least 10 buttons. Trust me when I say you'll need them. Also understand
that you'll still occasionally need the mouse or the keyboard. That's
just the way it is.



DDO's Key Mapping options menu contains 6 relevant sections— style="color: rgb(51, 51, 255);">Movement, style="color: rgb(51, 102, 255);">Interaction, style="color: rgb(51, 102, 255);">Panel Interaction, style="color: rgb(51, 102, 255);">Selection, style="color: rgb(51, 102, 255);">Shortcuts, and style="color: rgb(51, 102, 255);">Mouse Emulation—and a style="color: rgb(51, 102, 255);">Modifier Key:

  • Movement controls
    moving forward or backward, turning left or right, strafing left or
    right, and Jumping.
  • Interaction
    includes Block, Single Attack (better than Right Mouse Button),
    Interact (as with an object), and Cancel.
  • Panel Interaction
    contains one vital action, Accept Choice. Without this, you have to use
    your mouse to click on the option you want in quest dialog panels and
    at merchants.
  • Selection contains
    commands for Select Next Combat Target (monsters) and Select Next
    Interactable [levers and non-player characters (NPCs)].
  • Shortcuts allow
    you to set keys to correspond to the items in your shortcut bar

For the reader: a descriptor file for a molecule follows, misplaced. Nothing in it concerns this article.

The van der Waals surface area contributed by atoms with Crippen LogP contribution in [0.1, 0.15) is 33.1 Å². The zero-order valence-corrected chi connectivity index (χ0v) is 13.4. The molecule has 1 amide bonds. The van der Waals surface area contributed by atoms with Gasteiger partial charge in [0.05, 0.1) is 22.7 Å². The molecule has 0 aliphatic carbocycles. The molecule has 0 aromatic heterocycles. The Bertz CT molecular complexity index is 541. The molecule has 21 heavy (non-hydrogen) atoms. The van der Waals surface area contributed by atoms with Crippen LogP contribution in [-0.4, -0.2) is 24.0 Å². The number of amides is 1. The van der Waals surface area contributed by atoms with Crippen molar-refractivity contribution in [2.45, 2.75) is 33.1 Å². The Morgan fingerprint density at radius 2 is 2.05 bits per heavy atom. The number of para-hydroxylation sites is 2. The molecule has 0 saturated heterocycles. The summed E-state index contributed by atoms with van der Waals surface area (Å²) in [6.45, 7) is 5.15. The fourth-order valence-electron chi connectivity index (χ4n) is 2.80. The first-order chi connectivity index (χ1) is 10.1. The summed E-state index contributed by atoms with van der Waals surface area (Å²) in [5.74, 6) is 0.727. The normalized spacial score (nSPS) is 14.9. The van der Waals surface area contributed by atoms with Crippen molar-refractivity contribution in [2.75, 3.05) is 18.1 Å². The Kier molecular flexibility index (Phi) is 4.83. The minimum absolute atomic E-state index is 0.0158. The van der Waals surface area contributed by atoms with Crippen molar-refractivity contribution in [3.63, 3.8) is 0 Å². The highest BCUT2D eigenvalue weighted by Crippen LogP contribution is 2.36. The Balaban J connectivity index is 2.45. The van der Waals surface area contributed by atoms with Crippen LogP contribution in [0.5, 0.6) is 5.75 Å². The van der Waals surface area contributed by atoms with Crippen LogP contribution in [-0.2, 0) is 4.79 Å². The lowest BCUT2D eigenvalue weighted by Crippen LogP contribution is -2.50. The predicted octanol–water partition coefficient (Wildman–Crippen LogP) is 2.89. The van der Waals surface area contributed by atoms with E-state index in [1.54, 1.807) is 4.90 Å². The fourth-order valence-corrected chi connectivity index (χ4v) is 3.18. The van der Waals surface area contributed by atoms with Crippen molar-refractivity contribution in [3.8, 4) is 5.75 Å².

(skills, feats, spells, and potions)
  • Mouse Emulation
    includes such helpful things as Move Mouse (Left, Right, Up, and Down)
    and Left Mouse Button.
  • The Modifier Key
    works in the same way that holding Shift while typing letters gives you
    upper-case letters. By setting a modifier key, you can turn the 10
    buttons into 19 (or more).

To map a key in DDO, you click on the box with the action you want to
map (say, Jumping) and press the gamepad button you want to use for
that function. You have just told DDO to perform that action every time
you press the corresponding gamepad button.



Now, let's look at my Rumble Pad II and identify the parts:

href="http://ddo.tentonhammer.com/files/gallery/albums/Exclusive_Screenshots/Map.jpg"> alt="controller map"
src="http://ddo.tentonhammer.com/files/gallery/albums/Exclusive_Screenshots/Map.jpg"